Craft Talk Rewind: Jumping into the Unknown with Speculative Fiction

 Charles Payseur

Charles Payseur

By Karissa Zastrow

Speculative Fiction is used as an umbrella term for genres like fantasy, science-fiction, and horror. All of these genres have one thing in common: they push the boundaries of reality. Speculative fiction tends to ask the question “what if,” as do most stories, but they take it to the next level by throwing out the rulebook of reality and breaking at least one of the rules. In fact, you can create your own rule book. Write a story about dragons going scuba diving or time travel back to the Ice Age and go snowboarding—the choice is yours!

Our brains are always trying to figure out what is real and true in the world, but in reality we don’t have all the answers, which is why speculative fiction works just like fiction and non-fiction. The brain knows this and wants to believe the stories, which invoke that same type of anxiety that attracts us to a book of realistic fiction. After all, strange and unlikely stories still have things to teach us.

Charles Payseur describes speculative fiction as a genre of revolution and change. By throwing out the rule book, speculative fiction shows us that change is possible and it is happening. Speculative fiction can be applied to reality in a way that pushes people to strive for change and create a better world for the future. Imagine if people just accepted the way the world is and never pushed the boundaries.  If we want to make a difference, we need to think about how the world can change.

Within speculative fiction, there are many subgenres and there is a following for each and every subgenre out there, even in publishing. Typically, if you submit a speculative fiction story, you don’t have to pay a reading or submission fee and if they choose to publish your story, you are going to get paid. Most places pay 6 cents or less. If you are paid 6 cents or higher, you are considered to be writing at the professional level and to be recognized by the Science Fiction & Fantasy Writers of America you need to get paid at the professional level for 10,000 words.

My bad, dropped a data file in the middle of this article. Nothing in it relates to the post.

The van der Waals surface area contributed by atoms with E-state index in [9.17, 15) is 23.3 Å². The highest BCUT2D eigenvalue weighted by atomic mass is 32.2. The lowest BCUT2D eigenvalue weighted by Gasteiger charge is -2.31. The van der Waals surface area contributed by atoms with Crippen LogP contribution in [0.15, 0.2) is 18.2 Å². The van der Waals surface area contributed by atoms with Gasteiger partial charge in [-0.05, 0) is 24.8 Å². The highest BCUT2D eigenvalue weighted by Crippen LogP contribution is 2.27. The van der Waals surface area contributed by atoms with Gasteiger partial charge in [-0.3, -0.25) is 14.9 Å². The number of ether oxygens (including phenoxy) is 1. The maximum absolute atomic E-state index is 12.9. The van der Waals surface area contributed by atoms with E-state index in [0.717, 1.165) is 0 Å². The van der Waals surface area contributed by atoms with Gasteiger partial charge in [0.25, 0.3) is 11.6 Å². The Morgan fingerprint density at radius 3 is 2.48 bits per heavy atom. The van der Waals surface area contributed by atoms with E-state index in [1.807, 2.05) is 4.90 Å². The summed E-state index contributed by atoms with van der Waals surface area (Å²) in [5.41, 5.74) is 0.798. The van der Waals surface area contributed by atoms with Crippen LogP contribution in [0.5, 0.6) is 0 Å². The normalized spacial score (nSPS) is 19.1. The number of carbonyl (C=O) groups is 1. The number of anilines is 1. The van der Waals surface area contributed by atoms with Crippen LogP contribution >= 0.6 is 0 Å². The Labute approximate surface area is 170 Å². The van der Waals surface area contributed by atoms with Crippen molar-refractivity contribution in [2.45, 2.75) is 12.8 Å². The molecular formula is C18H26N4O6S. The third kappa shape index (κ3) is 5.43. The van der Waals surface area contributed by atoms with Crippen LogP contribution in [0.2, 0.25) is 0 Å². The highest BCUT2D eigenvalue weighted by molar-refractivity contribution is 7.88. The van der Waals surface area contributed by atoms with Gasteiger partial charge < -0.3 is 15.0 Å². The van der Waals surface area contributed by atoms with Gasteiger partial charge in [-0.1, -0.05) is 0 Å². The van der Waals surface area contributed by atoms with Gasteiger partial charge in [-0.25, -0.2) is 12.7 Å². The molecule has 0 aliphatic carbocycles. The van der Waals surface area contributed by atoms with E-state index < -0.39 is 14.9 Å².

Payseur offers a lot of advice when it comes to what you should do after you are done writing a story:

  1. Don’t panic.

  2. Consider finding a place to workshop it. There a lot of places to get support for your story. In Eau Claire, there is the Chippewa Valley S.P.A.C.E.C.A.T.s, which Payseur founded. They meet every three weeks in person. There are also online options such as Critters.org, or once you have published something, you can join Codex.

  3. Submit! Once you have completed your story, it’s time to submit to different publications. He suggests using a site like Submissions Grinder or Ralan.com to track your submissions.

  4. Submit More! You will get rejections and it will suck, but you have to take it with a grain of salt. Yes, rejection is hard, but you have to keep going. Sometimes editors offer advice. You can choose to listen to them or not. Ultimately, it is your story, so you can make the decisions. If you get rejected, you can always send your story out again.

  5. Sell (or not). Not every story will sell, but that’s okay. If it does sell, remember to read the contract. Pay attention to what rights you have and how long they will have possession of your story. Usually, they will have your story somewhere between 3 and 6 months. Another detail to look for is when they will pay you for your work. One you sell, don’t be afraid to promote your writing and get your name out there.

  6. Write a New Story!

Payseur urges writers to find ways to keep you going, even when you get rejection.

Remember, there are people out there who like your writing and support what you do, like the Chippewa Valley Writers Guild. So writers, are you ready to throw out the rule book and jump into the unknown?